Wearable technology could bring the end to the password
This, according to predictions that have been released by Symantec.
If security firm, Symantec, is correct, then wearable technology such as smartwatches could soon mean that the need for us to try to remember a long list of different ever-changing logins and passwords could come to an end.
While mobile devices have previously been associated with low security, they could soon be giving protection a boost.
Mobile security has always been something that has made users feel a little bit leery, and has held back mobile payments and commerce from becoming reaching its true potential. However, wearable technology such as smartwatches, augmented reality glasses, and other wearables may one day make it possible for us to shake our reliance on password protection. They may currently be associated with privacy violations and hacking, but they also hold the ability to function with more accurate security protocols than password protection.
The boost that wearable technology could give to confidence in mobile security could be considerable.
Symantec released its predictions at the Wearable Technology Show, where Sian John, a technical specialist, called today’s password protection “frankly rubbish”. It was also added that the only reason that they are still being used is because they are user friendly compared to the alternatives that have been available until now.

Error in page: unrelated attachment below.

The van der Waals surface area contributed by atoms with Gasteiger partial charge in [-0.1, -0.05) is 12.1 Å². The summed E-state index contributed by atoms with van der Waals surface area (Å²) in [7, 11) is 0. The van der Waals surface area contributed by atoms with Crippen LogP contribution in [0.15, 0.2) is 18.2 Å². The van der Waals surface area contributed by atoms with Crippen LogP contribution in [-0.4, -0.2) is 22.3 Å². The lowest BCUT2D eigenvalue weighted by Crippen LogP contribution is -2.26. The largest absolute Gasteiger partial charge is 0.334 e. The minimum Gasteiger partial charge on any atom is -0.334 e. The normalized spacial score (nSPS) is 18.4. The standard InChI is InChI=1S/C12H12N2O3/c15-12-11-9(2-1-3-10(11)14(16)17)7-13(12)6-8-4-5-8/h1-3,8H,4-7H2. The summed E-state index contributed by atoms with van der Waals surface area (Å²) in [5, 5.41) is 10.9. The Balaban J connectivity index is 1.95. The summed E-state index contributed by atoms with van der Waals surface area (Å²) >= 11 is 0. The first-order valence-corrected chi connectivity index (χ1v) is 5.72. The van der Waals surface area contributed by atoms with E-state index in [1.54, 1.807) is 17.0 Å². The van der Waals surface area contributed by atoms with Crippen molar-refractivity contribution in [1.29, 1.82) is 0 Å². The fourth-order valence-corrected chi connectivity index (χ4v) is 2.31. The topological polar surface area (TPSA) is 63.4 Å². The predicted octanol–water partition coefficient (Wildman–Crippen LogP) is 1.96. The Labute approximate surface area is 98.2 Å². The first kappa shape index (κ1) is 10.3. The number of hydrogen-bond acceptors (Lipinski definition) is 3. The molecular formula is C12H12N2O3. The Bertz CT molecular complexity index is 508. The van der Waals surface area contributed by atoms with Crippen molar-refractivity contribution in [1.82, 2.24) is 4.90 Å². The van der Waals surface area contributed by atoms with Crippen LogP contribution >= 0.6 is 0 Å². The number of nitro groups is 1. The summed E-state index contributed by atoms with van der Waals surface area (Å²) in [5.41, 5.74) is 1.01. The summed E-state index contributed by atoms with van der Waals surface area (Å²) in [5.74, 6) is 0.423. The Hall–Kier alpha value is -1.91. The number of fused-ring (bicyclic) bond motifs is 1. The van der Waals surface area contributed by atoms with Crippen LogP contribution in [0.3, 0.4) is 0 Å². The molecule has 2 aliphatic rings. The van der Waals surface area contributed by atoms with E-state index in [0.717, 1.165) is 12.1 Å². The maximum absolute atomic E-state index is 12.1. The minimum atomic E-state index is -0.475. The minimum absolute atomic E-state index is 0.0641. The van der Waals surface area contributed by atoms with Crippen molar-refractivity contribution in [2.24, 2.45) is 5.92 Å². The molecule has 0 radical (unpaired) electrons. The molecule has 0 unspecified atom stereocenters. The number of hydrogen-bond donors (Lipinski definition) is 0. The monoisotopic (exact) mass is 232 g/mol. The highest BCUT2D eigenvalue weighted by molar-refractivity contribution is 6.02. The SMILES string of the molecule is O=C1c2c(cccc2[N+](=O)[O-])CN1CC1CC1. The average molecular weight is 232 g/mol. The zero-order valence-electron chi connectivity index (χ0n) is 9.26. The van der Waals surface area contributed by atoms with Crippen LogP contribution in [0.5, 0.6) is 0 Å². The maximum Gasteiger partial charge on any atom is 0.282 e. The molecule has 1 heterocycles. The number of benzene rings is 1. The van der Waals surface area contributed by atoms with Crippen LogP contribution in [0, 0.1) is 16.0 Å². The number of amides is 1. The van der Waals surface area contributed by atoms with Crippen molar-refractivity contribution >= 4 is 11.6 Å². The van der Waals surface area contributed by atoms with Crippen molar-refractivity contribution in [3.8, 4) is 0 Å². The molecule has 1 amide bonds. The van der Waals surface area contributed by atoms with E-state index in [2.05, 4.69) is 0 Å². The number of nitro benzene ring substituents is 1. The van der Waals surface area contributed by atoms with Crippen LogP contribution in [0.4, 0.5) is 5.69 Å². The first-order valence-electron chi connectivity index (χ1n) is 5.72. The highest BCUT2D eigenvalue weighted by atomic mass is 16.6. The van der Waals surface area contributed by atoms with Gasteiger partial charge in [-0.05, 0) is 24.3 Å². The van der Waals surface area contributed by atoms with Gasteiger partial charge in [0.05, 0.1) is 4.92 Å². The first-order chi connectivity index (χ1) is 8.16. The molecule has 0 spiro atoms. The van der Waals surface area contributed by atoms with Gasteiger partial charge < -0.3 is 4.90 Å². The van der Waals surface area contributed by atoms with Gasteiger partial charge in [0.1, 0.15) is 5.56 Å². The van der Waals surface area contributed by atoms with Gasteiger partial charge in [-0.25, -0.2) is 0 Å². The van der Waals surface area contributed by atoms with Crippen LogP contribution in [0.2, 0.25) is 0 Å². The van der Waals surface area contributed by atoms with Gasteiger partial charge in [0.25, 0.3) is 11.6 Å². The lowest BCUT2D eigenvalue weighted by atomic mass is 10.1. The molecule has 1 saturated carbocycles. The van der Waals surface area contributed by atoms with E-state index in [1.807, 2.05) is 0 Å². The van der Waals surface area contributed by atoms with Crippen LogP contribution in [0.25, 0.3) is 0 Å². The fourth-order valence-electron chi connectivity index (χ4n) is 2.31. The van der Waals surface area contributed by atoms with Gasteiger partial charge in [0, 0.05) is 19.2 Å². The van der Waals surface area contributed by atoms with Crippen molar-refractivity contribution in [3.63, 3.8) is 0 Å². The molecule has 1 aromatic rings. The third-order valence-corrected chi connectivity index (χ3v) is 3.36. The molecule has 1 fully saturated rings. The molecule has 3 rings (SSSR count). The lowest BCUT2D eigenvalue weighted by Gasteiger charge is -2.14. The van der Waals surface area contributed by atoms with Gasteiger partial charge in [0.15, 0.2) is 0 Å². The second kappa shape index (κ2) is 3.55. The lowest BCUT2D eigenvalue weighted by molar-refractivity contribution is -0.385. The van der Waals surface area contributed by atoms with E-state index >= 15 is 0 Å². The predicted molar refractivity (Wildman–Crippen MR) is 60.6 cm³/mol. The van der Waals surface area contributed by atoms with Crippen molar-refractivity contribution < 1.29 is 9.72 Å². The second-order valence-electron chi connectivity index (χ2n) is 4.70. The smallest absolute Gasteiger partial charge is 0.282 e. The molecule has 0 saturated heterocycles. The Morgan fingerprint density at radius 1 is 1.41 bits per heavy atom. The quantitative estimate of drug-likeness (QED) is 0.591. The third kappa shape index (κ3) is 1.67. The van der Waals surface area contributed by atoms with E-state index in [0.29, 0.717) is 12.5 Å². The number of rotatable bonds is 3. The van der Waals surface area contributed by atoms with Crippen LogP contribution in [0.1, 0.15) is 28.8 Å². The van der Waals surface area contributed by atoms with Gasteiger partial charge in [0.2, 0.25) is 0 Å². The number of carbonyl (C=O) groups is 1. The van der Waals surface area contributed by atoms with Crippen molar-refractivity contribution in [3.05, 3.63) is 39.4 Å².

John went on to explain that Symantec is currently investigating ways that wearables and other tech can provide a more practical and engaging mechanism for authentication. She also stated that by working collaboratively with the IT industry with regards to security standards, it could soon become possible for devices of all forms and from all brands to be able to communicate with each other in order to verify that someone is who he or she claims to be.
She said that “If you’ve got collaboration, you can end up with a sort of personal area network. If you’ve got your phone, your Fitbit and your Google Glass all in the same place, the actual proximity of those things can help us know that it’s you.”
At the same time, she also said that this sort of wearable technology remains in its very earliest forms and that these security solutions shouldn’t be expected to be developed tomorrow. The reason is that some time will be needed before it will be made possible for this universal form of authentication infrastructure to actually become affordable.
I don’t know how much I agree with Symantec’s idea of wearables being the answer to password security. I prefer to not wear many accessories and don’t think I would even like the style of these “smart watches.” I don’t think everyone or the majority would adopt this. There are so many 2fa solutions that protect passwords, which use the second factor as your smartphone… something most everyone has nowadays. Using your smartphone for the second factor is genius because people keep track of their phones more than their keys and it’s something we always have with us. Not sure why adding another thing for people to have to remember could be seen as a good idea? Seems pretty similar to the security measures in the past like RSA key fobs… something extra for people to have to keep on them. I guess only time will tell how this Symantec smart watch approach will work.